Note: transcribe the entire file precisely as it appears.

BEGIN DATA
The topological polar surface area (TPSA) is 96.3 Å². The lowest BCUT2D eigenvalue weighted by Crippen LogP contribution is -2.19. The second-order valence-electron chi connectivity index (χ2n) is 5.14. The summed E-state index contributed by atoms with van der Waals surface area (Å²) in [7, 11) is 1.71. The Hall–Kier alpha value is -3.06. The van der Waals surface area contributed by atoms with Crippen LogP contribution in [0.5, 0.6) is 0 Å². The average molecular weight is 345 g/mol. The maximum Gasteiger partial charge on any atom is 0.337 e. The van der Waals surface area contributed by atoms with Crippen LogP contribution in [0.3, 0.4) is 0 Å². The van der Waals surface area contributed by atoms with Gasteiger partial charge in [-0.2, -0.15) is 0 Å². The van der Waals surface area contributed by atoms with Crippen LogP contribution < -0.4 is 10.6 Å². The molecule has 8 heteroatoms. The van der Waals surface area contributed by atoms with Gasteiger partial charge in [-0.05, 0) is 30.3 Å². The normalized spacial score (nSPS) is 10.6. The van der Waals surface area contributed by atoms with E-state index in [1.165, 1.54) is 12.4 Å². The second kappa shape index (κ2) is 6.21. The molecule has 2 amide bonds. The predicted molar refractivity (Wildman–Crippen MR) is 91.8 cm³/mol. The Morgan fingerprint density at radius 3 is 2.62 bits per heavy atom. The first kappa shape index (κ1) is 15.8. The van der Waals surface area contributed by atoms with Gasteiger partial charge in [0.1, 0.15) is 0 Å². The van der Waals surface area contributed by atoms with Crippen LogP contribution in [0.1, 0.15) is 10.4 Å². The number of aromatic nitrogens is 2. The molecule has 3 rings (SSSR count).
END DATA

The topological polar surface area (TPSA) is 96.3 Å². The lowest BCUT2D eigenvalue weighted by Crippen LogP contribution is -2.19. The second-order valence-electron chi connectivity index (χ2n) is 5.14. The summed E-state index contributed by atoms with van der Waals surface area (Å²) in [7, 11) is 1.71. The Hall–Kier alpha value is -3.06. The van der Waals surface area contributed by atoms with Crippen LogP contribution in [0.5, 0.6) is 0 Å². The average molecular weight is 345 g/mol. The maximum Gasteiger partial charge on any atom is 0.337 e. The van der Waals surface area contributed by atoms with Crippen LogP contribution in [0.3, 0.4) is 0 Å². The van der Waals surface area contributed by atoms with Gasteiger partial charge in [-0.2, -0.15) is 0 Å². The van der Waals surface area contributed by atoms with Crippen LogP contribution < -0.4 is 10.6 Å². The molecule has 8 heteroatoms. The van der Waals surface area contributed by atoms with Gasteiger partial charge in [-0.05, 0) is 30.3 Å². The normalized spacial score (nSPS) is 10.6. The van der Waals surface area contributed by atoms with E-state index in [1.165, 1.54) is 12.4 Å². The second kappa shape index (κ2) is 6.21. The molecule has 2 amide bonds. The predicted molar refractivity (Wildman–Crippen MR) is 91.8 cm³/mol. The Morgan fingerprint density at radius 3 is 2.62 bits per heavy atom. The first kappa shape index (κ1) is 15.8. The van der Waals surface area contributed by atoms with Gasteiger partial charge in [0.1, 0.15) is 0 Å². The van der Waals surface area contributed by atoms with Crippen LogP contribution in [0.1, 0.15) is 10.4 Å². The number of aromatic nitrogens is 2. The molecule has 3 rings (SSSR count).